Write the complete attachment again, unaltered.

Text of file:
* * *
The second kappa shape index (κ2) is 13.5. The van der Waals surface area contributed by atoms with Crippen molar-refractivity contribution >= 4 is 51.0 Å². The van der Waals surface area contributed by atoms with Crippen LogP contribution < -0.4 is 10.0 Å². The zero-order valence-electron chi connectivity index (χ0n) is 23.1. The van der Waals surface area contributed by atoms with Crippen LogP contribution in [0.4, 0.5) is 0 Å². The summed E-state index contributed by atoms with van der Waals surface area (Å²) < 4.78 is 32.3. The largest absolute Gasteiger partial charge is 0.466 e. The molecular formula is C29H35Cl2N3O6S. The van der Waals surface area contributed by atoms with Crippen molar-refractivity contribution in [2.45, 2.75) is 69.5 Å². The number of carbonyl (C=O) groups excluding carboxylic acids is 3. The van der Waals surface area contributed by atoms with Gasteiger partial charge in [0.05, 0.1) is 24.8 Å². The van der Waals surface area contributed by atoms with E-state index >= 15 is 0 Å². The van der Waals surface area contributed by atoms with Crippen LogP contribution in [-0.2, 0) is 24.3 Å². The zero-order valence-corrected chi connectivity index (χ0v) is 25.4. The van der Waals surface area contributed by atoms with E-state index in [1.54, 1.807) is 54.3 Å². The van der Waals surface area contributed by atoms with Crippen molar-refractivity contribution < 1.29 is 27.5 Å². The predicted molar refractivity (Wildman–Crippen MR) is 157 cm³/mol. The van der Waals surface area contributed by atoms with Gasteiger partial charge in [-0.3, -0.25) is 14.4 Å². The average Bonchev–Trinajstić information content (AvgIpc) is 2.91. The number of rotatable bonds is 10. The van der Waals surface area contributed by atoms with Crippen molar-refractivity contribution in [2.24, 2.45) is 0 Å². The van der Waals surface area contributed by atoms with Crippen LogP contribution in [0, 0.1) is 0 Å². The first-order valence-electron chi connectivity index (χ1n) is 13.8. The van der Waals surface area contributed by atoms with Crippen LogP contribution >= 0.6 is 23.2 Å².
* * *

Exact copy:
The second kappa shape index (κ2) is 13.5. The van der Waals surface area contributed by atoms with Crippen molar-refractivity contribution >= 4 is 51.0 Å². The van der Waals surface area contributed by atoms with Crippen LogP contribution < -0.4 is 10.0 Å². The zero-order valence-electron chi connectivity index (χ0n) is 23.1. The van der Waals surface area contributed by atoms with Crippen LogP contribution in [0.4, 0.5) is 0 Å². The summed E-state index contributed by atoms with van der Waals surface area (Å²) < 4.78 is 32.3. The largest absolute Gasteiger partial charge is 0.466 e. The molecular formula is C29H35Cl2N3O6S. The van der Waals surface area contributed by atoms with Crippen molar-refractivity contribution in [2.45, 2.75) is 69.5 Å². The number of carbonyl (C=O) groups excluding carboxylic acids is 3. The van der Waals surface area contributed by atoms with Gasteiger partial charge in [0.05, 0.1) is 24.8 Å². The van der Waals surface area contributed by atoms with E-state index >= 15 is 0 Å². The van der Waals surface area contributed by atoms with Crippen LogP contribution in [-0.2, 0) is 24.3 Å². The zero-order valence-corrected chi connectivity index (χ0v) is 25.4. The van der Waals surface area contributed by atoms with E-state index in [1.54, 1.807) is 54.3 Å². The van der Waals surface area contributed by atoms with Crippen molar-refractivity contribution < 1.29 is 27.5 Å². The predicted molar refractivity (Wildman–Crippen MR) is 157 cm³/mol. The van der Waals surface area contributed by atoms with Gasteiger partial charge in [-0.3, -0.25) is 14.4 Å². The average Bonchev–Trinajstić information content (AvgIpc) is 2.91. The number of rotatable bonds is 10. The van der Waals surface area contributed by atoms with Crippen molar-refractivity contribution in [2.24, 2.45) is 0 Å². The van der Waals surface area contributed by atoms with Crippen LogP contribution in [0, 0.1) is 0 Å². The first-order valence-electron chi connectivity index (χ1n) is 13.8. The van der Waals surface area contributed by atoms with Crippen LogP contribution >= 0.6 is 23.2 Å².